Originally, the Greek prefix μετά meant nothing more than “after.” Thus, Aristotle’s tome on the nature of existence was so named because, in collections of his works, it occurred subsequent to his tome entitled “Physics.” It was quite literally and simply “after ‘Physics.’” But from this makeshift naming convention an entire branch of philosophy received its name, and later folk etymologists attempted to connect, not the merely books, but rather the fields themselves, suggesting that metaphysics were the existential underpinnings beyond physics. Thus, μετά came to have the connotation of “beyond.” Appropriately, either “after” or “beyond” work with respect to DC Comics’ generic term for super-powered individuals: metahumans (originally coined in 1986 by George R.R. Martin of Song of Ice and Fire fame). Metahumans could be thought of either as the emerging species and sub-species evolving subsequent to homo sapiens, or as anomalous specimens with abilities beyond those of base humans. In this week’s Dark Days: The Casting #1, Snyder and Tynion forward a far different official explanation as to the etymology of “metahuman.” Instead of deriving from the Greek prefix μετά, it instead is simply a shortened version of the English word “Metal.” On its own, this random factoid hardly constitutes a shocking revelation. But Snyder and Tyrion, in the course of a single issue, pull on dozens of similar threads from the works of earlier writers to weave a grand tapestry nearly unequaled in its ambition.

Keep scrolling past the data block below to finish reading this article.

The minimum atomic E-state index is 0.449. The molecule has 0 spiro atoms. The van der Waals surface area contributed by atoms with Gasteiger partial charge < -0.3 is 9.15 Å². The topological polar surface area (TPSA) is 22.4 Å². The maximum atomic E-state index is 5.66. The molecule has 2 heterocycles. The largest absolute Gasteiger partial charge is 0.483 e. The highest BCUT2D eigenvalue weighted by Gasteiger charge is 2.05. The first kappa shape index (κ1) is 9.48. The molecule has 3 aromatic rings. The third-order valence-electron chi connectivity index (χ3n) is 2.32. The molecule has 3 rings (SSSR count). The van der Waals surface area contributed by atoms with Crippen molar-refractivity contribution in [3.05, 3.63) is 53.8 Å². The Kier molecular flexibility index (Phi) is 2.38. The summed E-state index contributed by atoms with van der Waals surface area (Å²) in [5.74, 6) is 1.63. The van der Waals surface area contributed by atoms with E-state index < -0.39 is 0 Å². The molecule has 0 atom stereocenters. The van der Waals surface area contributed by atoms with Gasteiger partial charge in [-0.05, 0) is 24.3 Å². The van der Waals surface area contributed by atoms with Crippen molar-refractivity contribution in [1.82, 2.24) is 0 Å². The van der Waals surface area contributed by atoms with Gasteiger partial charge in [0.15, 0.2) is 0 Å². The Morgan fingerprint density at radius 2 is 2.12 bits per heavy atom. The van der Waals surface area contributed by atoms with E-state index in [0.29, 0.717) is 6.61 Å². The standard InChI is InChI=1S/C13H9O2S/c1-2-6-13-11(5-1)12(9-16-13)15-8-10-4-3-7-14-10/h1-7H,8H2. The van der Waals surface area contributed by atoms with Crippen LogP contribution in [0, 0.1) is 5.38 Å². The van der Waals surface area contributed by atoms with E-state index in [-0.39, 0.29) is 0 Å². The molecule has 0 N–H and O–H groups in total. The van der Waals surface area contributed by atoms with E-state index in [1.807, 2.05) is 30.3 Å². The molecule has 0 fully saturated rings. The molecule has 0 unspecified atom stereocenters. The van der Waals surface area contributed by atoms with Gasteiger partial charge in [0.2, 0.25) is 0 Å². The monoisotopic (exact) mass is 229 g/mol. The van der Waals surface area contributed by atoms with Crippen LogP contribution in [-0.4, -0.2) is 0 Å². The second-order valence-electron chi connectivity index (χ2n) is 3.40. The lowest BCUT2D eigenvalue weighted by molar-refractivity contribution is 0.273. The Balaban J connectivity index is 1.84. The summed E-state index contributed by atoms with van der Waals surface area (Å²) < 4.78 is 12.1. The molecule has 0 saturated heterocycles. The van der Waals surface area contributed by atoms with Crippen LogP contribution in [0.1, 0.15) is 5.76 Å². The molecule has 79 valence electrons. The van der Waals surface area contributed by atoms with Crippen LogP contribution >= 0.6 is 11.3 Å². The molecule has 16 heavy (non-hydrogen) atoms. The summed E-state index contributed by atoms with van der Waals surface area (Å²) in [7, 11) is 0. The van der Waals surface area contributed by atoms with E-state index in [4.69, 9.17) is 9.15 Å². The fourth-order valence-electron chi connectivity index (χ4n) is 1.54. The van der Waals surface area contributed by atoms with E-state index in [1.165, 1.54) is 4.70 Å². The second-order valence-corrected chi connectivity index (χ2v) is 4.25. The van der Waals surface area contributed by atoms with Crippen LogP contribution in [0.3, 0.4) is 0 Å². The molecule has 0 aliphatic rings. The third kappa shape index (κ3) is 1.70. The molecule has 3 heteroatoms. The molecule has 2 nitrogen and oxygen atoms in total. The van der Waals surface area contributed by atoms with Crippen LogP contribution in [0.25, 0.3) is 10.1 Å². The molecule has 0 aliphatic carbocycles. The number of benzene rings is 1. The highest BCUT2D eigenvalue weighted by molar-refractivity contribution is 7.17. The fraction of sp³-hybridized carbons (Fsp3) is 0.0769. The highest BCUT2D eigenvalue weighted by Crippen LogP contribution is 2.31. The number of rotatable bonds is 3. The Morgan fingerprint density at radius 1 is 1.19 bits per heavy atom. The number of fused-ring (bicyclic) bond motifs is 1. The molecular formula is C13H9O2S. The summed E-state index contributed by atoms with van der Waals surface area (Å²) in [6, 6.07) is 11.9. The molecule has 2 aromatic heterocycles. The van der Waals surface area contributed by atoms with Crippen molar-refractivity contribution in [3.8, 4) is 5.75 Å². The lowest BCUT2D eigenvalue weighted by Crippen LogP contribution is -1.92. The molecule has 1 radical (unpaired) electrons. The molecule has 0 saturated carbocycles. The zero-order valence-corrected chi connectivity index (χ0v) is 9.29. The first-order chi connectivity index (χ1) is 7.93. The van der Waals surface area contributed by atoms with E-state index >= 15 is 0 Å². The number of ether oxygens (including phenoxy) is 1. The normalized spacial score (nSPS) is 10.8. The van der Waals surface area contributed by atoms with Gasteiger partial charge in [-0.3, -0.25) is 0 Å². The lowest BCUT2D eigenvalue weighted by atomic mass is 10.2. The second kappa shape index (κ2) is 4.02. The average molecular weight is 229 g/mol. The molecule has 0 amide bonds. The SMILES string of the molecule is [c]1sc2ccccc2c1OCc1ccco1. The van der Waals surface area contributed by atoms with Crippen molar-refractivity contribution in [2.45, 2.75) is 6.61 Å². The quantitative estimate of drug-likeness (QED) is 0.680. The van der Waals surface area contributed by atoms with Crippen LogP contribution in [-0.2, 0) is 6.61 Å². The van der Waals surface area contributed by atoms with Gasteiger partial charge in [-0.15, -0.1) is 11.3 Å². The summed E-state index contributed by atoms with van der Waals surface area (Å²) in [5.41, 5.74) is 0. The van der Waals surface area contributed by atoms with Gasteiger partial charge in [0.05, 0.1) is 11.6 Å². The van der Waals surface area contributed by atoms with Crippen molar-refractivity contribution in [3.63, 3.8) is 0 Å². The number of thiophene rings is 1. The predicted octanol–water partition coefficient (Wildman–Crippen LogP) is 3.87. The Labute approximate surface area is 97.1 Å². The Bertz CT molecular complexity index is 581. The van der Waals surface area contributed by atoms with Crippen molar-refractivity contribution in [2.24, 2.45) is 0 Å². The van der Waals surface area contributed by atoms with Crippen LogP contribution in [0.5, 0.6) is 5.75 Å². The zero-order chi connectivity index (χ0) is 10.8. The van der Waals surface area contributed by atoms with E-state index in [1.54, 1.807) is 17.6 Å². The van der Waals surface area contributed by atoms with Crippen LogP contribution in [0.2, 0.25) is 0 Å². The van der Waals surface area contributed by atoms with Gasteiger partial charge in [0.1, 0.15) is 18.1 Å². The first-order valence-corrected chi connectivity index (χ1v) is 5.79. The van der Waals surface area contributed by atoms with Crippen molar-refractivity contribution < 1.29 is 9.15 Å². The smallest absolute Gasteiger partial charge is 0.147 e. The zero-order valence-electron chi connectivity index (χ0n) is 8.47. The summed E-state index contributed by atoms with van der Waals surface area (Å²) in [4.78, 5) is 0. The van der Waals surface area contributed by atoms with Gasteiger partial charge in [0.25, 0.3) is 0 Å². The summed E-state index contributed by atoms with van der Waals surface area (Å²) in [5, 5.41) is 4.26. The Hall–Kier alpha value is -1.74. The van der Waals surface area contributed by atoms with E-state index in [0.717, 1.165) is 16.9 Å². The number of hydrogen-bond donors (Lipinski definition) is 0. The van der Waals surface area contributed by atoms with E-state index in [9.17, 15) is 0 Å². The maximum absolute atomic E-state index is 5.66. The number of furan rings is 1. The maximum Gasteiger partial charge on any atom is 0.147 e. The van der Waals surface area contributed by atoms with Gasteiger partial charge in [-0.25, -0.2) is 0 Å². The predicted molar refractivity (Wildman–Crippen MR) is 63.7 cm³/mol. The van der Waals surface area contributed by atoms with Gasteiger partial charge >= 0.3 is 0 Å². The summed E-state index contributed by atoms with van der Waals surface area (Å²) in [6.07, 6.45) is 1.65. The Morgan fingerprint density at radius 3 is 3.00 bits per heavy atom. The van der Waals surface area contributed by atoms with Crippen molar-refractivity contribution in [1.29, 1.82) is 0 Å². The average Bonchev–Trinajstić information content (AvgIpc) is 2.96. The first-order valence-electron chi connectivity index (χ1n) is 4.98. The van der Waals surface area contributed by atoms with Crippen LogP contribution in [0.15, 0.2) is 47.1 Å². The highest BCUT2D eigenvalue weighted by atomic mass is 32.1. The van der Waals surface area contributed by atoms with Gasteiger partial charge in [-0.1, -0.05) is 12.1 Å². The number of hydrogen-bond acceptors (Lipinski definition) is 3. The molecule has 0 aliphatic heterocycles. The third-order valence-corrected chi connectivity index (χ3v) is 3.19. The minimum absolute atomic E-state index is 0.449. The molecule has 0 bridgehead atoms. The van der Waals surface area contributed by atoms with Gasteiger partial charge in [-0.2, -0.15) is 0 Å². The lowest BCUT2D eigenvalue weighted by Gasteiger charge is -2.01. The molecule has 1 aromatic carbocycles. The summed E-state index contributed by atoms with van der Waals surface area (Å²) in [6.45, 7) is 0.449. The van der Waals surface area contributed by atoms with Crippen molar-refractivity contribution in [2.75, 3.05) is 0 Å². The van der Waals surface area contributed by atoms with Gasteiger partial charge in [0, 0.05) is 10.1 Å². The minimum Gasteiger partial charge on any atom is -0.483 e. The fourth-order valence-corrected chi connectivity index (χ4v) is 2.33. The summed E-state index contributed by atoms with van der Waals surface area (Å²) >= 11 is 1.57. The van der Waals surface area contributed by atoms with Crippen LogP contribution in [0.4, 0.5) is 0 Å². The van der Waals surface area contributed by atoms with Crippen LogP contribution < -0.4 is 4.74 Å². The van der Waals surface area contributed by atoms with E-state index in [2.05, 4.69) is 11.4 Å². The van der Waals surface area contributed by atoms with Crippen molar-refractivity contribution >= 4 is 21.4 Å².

Another of these threads is Hawkman’s iconic Nth Metal, known originally, and sometimes still, as Ninth Metal. By a similar stroke of inspiration as when Johns derived a kaleidoscope of color-coded corps from the Green Lanterns, Snyder and Tynion introduce an idea which should have been overly obvious to their predecessors: if there’s a Ninth Metal, then surely there’s an Eight, and seven metals more as well, each with their own special significance. Indeed, the genius of building a grand narrative around a theme such as Metal (the name of DC’s next major event, to which The Forge and The Casting serve as preludes) is that it’s so elemental as to be ubiquitous across the pre-existing mythology with which they’re working. Aquaman’s Atlantean artifacts, the Amazons’ bracelets, Doctor Fate’s helm, Savage’s meteor, and more: they’re all made of metal; simply connect the dots, then color within the lines to get a cool picture.